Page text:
No racing was held in 1965 with Bill Earnest of the Rockford Speedway trying his luck to promote the track in 1966. Gerken and his rapid-running Ced’s Muffler Service-sponsored 1965 Chevelle convertible walked off with season championship honors.
USAC sanctioned eight short track events, which counted towards its “National” stock car championship in 1967. Norm Nelson of Racine, WI and his factory-backed 1967 Plymouth were the stock car champions at Soldier Field that year. In special points kept for the Soldier Field races, Nelson bested Don White, Tovella, Bay Darnell, Dave Hirschfield (another Soldier Field “old timer”) and Jack Bowsher in the final points tally. Eight USAC-sanctioned features were held at the “Field” with White winning four main events in his Ray Nichels-owned Dodge Charger. Nelson won three and Bowsher one. Nelson won his first USAC feature at Soldier Field on Saturday night, July 8, defeating White, Bowsher, Tovella, Darnell and Hirschfield in the 30-lap feature. Earlier in the evening, White grabbed fast time honors with a qualifying lap of 20.39 seconds. Two International Motor Contest Association (IMCA) stock car events were held with Ramo Stott of Keokuk, Iowa winning 75 and 100-lap races. These two races also counted towards the overall Soldier Field championship. These events were held on a 3/8’s mile oval inside the arena and were promoted by N. Perry Luster, a Chicago area racing insurance businessman-turned race promoter. Previously, USAC sanctioned one stock car race at Soldier Field in 1961 with Les Snow in a Pontiac winning the 30-lap (15 mile) event on June 17, 1961. By season’s end, the weekly USAC races were replaced by a series of demolition derbies.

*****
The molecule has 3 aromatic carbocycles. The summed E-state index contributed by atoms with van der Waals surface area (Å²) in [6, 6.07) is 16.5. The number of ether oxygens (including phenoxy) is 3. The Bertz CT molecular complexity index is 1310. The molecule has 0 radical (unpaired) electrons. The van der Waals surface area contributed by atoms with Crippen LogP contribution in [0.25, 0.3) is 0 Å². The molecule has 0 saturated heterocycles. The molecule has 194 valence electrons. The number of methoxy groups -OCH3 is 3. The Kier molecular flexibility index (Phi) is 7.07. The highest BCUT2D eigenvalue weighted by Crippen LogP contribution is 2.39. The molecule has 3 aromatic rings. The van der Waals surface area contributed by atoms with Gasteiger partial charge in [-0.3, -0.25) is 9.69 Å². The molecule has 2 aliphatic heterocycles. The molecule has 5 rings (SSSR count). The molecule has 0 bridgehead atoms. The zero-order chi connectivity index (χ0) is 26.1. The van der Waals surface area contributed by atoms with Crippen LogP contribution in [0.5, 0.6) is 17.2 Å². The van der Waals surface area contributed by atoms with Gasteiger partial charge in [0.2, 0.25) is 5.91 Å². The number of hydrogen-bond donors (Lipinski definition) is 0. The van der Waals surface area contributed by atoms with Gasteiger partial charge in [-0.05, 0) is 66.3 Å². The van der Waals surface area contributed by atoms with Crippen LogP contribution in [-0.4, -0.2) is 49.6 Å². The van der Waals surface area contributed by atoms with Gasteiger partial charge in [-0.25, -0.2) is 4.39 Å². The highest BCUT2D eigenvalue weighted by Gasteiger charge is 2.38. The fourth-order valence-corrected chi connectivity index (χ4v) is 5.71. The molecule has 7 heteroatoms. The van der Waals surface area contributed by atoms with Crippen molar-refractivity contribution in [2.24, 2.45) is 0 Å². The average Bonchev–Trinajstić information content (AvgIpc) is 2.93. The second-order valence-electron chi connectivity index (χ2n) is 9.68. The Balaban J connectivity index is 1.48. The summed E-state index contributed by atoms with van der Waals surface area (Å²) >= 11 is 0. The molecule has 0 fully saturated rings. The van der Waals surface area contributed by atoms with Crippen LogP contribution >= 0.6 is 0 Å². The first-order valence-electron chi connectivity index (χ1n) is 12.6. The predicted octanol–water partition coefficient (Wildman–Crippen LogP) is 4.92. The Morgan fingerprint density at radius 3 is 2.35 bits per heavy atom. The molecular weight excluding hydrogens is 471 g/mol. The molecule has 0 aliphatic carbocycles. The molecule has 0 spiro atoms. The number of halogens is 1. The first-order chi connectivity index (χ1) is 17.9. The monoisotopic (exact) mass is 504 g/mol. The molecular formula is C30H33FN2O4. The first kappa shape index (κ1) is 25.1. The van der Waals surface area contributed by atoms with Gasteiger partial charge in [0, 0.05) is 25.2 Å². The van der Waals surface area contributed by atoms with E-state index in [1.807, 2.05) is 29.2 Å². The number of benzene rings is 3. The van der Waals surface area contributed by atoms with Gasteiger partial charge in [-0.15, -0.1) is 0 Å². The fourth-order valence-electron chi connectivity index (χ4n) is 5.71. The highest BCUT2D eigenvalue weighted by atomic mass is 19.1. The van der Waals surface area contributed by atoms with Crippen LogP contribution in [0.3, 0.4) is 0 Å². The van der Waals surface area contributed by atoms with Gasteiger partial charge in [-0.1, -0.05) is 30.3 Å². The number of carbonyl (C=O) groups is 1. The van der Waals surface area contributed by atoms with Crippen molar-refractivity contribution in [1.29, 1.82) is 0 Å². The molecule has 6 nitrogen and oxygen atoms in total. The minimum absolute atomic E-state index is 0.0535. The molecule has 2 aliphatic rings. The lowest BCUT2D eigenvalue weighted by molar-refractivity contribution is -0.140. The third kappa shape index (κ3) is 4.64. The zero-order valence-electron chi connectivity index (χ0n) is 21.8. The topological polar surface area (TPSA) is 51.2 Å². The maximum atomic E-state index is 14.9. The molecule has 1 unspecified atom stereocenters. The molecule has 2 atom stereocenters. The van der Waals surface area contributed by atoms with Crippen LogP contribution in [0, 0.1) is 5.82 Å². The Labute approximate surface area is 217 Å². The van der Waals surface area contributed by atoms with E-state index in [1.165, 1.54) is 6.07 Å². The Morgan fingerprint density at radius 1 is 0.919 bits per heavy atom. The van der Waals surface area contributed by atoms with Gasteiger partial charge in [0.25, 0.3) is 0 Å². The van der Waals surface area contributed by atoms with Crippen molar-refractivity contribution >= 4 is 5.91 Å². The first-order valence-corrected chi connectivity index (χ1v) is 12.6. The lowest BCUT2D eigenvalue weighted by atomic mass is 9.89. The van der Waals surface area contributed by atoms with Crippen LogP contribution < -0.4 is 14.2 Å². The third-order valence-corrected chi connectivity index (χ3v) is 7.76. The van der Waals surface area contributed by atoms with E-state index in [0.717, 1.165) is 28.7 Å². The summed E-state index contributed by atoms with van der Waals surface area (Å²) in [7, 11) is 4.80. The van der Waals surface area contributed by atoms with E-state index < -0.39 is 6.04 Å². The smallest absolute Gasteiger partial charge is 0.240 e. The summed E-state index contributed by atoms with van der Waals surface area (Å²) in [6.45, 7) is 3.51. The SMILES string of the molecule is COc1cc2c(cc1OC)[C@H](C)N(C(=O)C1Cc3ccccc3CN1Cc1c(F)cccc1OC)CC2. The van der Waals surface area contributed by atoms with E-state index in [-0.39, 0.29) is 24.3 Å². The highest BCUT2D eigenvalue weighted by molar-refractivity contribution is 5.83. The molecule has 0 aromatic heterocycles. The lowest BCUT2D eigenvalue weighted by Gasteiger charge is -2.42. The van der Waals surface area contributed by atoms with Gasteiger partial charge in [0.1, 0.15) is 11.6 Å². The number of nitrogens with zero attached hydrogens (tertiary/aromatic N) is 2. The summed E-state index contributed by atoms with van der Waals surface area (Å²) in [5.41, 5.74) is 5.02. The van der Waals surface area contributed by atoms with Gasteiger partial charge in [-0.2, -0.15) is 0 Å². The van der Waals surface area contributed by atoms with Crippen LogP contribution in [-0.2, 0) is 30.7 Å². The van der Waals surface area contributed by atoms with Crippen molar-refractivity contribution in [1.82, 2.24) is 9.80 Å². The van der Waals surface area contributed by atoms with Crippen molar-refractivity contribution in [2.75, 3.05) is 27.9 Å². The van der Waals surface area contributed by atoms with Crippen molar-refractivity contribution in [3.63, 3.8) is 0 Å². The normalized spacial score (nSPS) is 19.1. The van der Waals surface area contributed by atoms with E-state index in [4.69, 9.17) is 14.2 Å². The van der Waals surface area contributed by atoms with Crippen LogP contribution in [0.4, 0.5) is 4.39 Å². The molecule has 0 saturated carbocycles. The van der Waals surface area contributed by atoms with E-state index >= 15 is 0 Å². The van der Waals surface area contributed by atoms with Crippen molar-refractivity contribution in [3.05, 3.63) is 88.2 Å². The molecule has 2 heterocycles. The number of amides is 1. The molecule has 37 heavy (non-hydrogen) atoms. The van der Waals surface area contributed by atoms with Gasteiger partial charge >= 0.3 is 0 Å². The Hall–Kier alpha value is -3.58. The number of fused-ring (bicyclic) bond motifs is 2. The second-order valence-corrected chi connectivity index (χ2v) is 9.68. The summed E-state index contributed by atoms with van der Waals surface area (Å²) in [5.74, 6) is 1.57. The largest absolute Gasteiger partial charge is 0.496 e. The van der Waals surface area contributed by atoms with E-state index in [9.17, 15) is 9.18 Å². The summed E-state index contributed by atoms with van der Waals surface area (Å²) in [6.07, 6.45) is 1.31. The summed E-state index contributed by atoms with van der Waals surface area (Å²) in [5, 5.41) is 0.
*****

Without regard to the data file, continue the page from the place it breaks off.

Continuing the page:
Giving up on the “National” racing idea (USAC, IMCA, etc.), Luster came up with a three-track circuit for 1968 with local late model stock car drivers again being the headliners. Raceway Park (Blue Island, IL), the Mazon (IL) Speedbowl and Soldier Field would be part of Luster’s weekly, three-track promotion. Racing at the Field made it only four nights with Bob Pronger, Bud Koehler, Ed Hoffman and Tovella claiming feature race win honors. Tovella, who won his first Soldier feature of his career on June 21, 1952, had the honor of winning the last stock car feature race ever held at Soldier Field on Sunday evening, June 9, 1968.
Pistone, who during his career competed in both the NASCAR Grand National and convertible divisions, was the all-time leading stock car feature winner at Soldier Field, having won, by best account, 38 main events. His nearest rival is Kenny Netzel with 16 wins, followed by Rathmann (15 wins) and Flaherty and Chapman, each with 14 scores. Other leading stock car feature winners at the “Field” over the years were Michaels, Marmor, Tucker, Jordan, Lou Fegers and Oldenberg.
After that June night in 1968, the roar of racing engines would not be heard again inside the massive edifice. Some claim that “hippies” put an end to racing there, protesting the use of city tax dollars to support a private business enterprise. Others feel that it was just the extraordinarily huge expense that a promoter would have to handle just to swing open the gates for a particular racing event that put an end to racing on Chicago’s lakefront. As home of the Chicago Bears football team, the stadium underwent a major reconstruction and renovation project in 1979 with the football field being moved more to the south end of the stadium, basically covering up turns one and two of the race track.
So when someone says they don’t remember racing at Soldier Field, tell them the missed a whole bunch of action and a lot of great memories.